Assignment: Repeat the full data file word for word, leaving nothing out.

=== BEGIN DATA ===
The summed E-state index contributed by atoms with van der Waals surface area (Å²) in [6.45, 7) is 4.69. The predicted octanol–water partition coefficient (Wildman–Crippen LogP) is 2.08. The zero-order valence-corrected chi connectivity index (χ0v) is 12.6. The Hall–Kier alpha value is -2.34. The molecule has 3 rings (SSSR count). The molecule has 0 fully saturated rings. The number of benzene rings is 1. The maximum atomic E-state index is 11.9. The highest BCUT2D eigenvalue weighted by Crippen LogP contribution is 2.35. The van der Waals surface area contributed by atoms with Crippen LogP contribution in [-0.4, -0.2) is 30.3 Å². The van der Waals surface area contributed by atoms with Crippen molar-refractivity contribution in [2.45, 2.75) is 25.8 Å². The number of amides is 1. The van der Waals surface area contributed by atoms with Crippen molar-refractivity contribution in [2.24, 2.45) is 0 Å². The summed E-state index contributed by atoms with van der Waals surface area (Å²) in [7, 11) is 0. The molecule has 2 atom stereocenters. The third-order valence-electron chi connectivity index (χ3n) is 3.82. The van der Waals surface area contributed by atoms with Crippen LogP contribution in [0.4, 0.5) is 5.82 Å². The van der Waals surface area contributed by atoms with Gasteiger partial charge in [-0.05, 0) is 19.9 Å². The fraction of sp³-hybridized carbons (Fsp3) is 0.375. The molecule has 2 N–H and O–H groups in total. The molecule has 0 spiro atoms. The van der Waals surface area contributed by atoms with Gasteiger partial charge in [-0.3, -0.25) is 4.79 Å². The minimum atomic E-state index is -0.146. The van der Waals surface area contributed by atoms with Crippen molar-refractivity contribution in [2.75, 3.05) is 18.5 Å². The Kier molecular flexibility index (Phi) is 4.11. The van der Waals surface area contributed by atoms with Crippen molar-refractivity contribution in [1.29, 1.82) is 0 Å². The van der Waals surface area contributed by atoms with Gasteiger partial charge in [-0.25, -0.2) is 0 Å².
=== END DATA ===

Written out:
The summed E-state index contributed by atoms with van der Waals surface area (Å²) in [6.45, 7) is 4.69. The predicted octanol–water partition coefficient (Wildman–Crippen LogP) is 2.08. The zero-order valence-corrected chi connectivity index (χ0v) is 12.6. The Hall–Kier alpha value is -2.34. The molecule has 3 rings (SSSR count). The molecule has 0 fully saturated rings. The number of benzene rings is 1. The maximum atomic E-state index is 11.9. The highest BCUT2D eigenvalue weighted by Crippen LogP contribution is 2.35. The van der Waals surface area contributed by atoms with Crippen LogP contribution in [-0.4, -0.2) is 30.3 Å². The van der Waals surface area contributed by atoms with Crippen molar-refractivity contribution in [2.45, 2.75) is 25.8 Å². The number of amides is 1. The van der Waals surface area contributed by atoms with Crippen molar-refractivity contribution in [2.24, 2.45) is 0 Å². The summed E-state index contributed by atoms with van der Waals surface area (Å²) in [7, 11) is 0. The molecule has 2 atom stereocenters. The third-order valence-electron chi connectivity index (χ3n) is 3.82. The van der Waals surface area contributed by atoms with Crippen LogP contribution in [0.4, 0.5) is 5.82 Å². The van der Waals surface area contributed by atoms with Gasteiger partial charge in [-0.05, 0) is 19.9 Å². The fraction of sp³-hybridized carbons (Fsp3) is 0.375. The molecule has 2 N–H and O–H groups in total. The molecule has 0 spiro atoms. The van der Waals surface area contributed by atoms with Gasteiger partial charge in [-0.3, -0.25) is 4.79 Å². The minimum atomic E-state index is -0.146. The van der Waals surface area contributed by atoms with Crippen molar-refractivity contribution in [2.75, 3.05) is 18.5 Å². The Kier molecular flexibility index (Phi) is 4.11. The van der Waals surface area contributed by atoms with Crippen molar-refractivity contribution in [1.29, 1.82) is 0 Å². The van der Waals surface area contributed by atoms with Gasteiger partial charge in [-0.25, -0.2) is 0 Å².